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The Medieval Warmth of China

Reference
Ge, Q.S., Zheng, J.-Y., Hao, Z.-X., Shao, X.-M., Wang, W.-C. and Luterbacher, J. 2010. Temperature variation through 2000 years in China: An uncertainty analysis of reconstruction and regional difference. Geophysical Research Letters 37: 10.1029/2009GL041281.
The authors write that "knowledge of past climate can improve our understanding of natural climate variability and also help address the question of whether modern climate change is unprecedented in a long-term context," which is perhaps the most burning scientific question of our day. In addition, they say that "regional proxy temperature series with lengths of 500-2000 years from China have been reconstructed using tree rings with 1-3 year temporal resolution, annually resolved stalagmites, decadally resolved ice-core information, historical documents with temporal resolution of 10-30 years, and lake sediments resolving decadal to century time scales," noting that "these proxies provide quantitative estimates of past climate through statistical calibration against instrumental temperature measurements."

Against this backdrop, Ge et al. developed five regional composite temperature reconstructions for China that extended back in time a full two millennia (Northeast, Tibet, Central East), one that extended back approximately 950 years (Northwest), and one that only went back about 550 years (Southeast). With respect to the three sections of China that extended through the Medieval Warm Period and the one that extended into but not through it, the six scientists report that (1) in the Northeast, there was a warm period "between approximately 1100 and 1200 that exceeded the warm level of the last decades of the 20th century," (2) in Tibet, there was a "warming period of twenty decadal time steps between the 600s and 800s" that was "comparable to the late 20th century," (3) in the Central East, there were two warm peaks (1080s-1100s and 1230s-1250s) that had "comparable high temperatures to the last decades of the 20th century," although the graph of their data indicate that these two periods were actually warmer than the last decades of the 20th century, and (4) in the Northwest, "comparable warm conditions in the late 20th century are also found around the decade 1100s."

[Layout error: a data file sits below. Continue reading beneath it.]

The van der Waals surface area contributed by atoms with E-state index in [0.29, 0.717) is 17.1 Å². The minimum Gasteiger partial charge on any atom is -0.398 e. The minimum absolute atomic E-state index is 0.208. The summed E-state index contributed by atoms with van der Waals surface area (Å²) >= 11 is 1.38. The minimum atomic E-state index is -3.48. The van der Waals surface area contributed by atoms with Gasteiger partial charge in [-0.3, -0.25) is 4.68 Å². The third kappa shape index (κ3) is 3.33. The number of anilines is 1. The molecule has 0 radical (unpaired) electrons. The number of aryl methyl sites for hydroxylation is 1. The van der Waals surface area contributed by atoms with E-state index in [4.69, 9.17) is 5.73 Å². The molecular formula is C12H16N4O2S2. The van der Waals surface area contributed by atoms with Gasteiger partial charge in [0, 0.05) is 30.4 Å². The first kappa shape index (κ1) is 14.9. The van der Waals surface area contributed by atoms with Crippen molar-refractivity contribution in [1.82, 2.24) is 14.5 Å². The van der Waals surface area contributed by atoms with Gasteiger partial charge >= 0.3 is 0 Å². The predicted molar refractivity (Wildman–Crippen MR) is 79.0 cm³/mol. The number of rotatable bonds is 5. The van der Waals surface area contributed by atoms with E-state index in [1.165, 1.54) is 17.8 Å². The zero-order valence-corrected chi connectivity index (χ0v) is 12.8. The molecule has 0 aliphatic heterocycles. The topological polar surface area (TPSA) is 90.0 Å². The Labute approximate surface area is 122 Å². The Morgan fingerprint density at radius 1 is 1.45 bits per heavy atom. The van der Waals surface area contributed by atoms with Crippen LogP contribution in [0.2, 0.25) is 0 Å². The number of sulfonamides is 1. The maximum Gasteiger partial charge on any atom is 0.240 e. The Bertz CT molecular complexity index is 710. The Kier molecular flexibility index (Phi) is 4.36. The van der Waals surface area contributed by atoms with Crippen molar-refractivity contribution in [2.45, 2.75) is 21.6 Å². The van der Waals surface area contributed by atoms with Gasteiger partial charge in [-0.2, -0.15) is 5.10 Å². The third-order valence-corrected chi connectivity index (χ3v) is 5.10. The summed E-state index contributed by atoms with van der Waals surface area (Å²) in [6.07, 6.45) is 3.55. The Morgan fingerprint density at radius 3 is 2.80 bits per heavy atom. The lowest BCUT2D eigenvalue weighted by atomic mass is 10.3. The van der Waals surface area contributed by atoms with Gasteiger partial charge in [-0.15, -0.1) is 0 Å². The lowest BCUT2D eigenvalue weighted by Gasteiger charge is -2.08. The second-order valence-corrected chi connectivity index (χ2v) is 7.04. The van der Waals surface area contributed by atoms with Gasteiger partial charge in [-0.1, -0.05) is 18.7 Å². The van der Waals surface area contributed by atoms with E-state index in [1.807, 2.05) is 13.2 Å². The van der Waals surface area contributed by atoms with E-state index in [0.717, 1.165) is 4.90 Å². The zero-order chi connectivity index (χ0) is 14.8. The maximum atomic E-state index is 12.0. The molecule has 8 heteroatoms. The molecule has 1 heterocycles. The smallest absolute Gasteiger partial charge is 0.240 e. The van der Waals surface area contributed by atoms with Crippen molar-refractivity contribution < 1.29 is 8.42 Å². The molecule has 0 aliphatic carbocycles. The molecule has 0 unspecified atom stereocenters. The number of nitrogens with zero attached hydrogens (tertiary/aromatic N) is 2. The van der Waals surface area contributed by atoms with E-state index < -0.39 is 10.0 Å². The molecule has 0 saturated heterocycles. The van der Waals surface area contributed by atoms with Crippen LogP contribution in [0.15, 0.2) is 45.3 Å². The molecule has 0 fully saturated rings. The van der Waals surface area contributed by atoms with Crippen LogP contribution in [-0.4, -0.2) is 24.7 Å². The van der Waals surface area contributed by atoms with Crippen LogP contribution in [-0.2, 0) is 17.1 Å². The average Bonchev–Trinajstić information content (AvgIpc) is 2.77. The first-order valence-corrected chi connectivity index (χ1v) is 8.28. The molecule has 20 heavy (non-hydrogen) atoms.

Since portions of two of the four sections of China for which temperature reconstructions extended far enough back in time to sample the Medieval Warm Period exhibited temperatures comparable to those of the late 20th century, and since portions of two other sections actually revealed parts of the Medieval Warm Period to have been warmer than the late 20th century, it is clear that there is nothing unusual, unnatural or unprecedented about the country's current level of warmth. Hence, by the reasoning set forth by Ge et al. in the introduction to their study, there is no compelling reason to attribute late 20th-century warmth in that sprawling country to 20th-century increases in the air's CO2 concentration, nor to attribute it to concomitant increases in any other greenhouse gases.

Archived 28 April 2010